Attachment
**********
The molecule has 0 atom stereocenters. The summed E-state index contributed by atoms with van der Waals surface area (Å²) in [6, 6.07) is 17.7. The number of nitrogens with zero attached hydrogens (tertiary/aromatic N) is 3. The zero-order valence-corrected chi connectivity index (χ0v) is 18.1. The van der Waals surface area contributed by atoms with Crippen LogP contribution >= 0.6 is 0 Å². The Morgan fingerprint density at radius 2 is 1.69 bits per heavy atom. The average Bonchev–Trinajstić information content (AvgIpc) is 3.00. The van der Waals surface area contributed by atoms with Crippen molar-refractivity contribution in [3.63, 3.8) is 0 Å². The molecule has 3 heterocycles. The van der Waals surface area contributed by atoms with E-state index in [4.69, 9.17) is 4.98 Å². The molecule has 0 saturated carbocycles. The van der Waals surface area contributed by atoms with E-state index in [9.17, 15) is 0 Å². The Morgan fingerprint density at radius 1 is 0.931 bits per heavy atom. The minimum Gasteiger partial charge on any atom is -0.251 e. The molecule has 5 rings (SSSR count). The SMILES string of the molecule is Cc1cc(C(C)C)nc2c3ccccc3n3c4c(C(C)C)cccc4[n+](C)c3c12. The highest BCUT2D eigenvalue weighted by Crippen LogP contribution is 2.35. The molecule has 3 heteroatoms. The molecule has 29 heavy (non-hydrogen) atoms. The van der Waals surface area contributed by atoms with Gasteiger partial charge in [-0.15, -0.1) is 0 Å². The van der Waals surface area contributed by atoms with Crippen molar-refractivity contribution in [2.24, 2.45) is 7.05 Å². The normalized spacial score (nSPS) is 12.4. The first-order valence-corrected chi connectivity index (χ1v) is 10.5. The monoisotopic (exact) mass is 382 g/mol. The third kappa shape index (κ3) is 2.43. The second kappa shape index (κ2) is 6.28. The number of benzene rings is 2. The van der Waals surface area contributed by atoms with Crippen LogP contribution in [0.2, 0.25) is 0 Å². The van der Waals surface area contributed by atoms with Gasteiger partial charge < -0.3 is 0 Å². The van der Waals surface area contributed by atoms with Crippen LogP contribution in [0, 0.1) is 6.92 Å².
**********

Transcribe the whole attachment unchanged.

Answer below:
The molecule has 0 atom stereocenters. The summed E-state index contributed by atoms with van der Waals surface area (Å²) in [6, 6.07) is 17.7. The number of nitrogens with zero attached hydrogens (tertiary/aromatic N) is 3. The zero-order valence-corrected chi connectivity index (χ0v) is 18.1. The van der Waals surface area contributed by atoms with Crippen LogP contribution >= 0.6 is 0 Å². The Morgan fingerprint density at radius 2 is 1.69 bits per heavy atom. The average Bonchev–Trinajstić information content (AvgIpc) is 3.00. The van der Waals surface area contributed by atoms with Crippen molar-refractivity contribution in [3.63, 3.8) is 0 Å². The molecule has 3 heterocycles. The van der Waals surface area contributed by atoms with E-state index in [4.69, 9.17) is 4.98 Å². The molecule has 0 saturated carbocycles. The van der Waals surface area contributed by atoms with E-state index in [9.17, 15) is 0 Å². The Morgan fingerprint density at radius 1 is 0.931 bits per heavy atom. The minimum Gasteiger partial charge on any atom is -0.251 e. The molecule has 5 rings (SSSR count). The SMILES string of the molecule is Cc1cc(C(C)C)nc2c3ccccc3n3c4c(C(C)C)cccc4[n+](C)c3c12. The highest BCUT2D eigenvalue weighted by Crippen LogP contribution is 2.35. The molecule has 3 heteroatoms. The molecule has 29 heavy (non-hydrogen) atoms. The van der Waals surface area contributed by atoms with Gasteiger partial charge in [-0.15, -0.1) is 0 Å². The van der Waals surface area contributed by atoms with Crippen molar-refractivity contribution in [2.24, 2.45) is 7.05 Å². The normalized spacial score (nSPS) is 12.4. The first-order valence-corrected chi connectivity index (χ1v) is 10.5. The monoisotopic (exact) mass is 382 g/mol. The third kappa shape index (κ3) is 2.43. The second kappa shape index (κ2) is 6.28. The number of benzene rings is 2. The van der Waals surface area contributed by atoms with Crippen LogP contribution in [0.2, 0.25) is 0 Å². The van der Waals surface area contributed by atoms with Gasteiger partial charge < -0.3 is 0 Å². The van der Waals surface area contributed by atoms with Crippen LogP contribution in [0, 0.1) is 6.92 Å².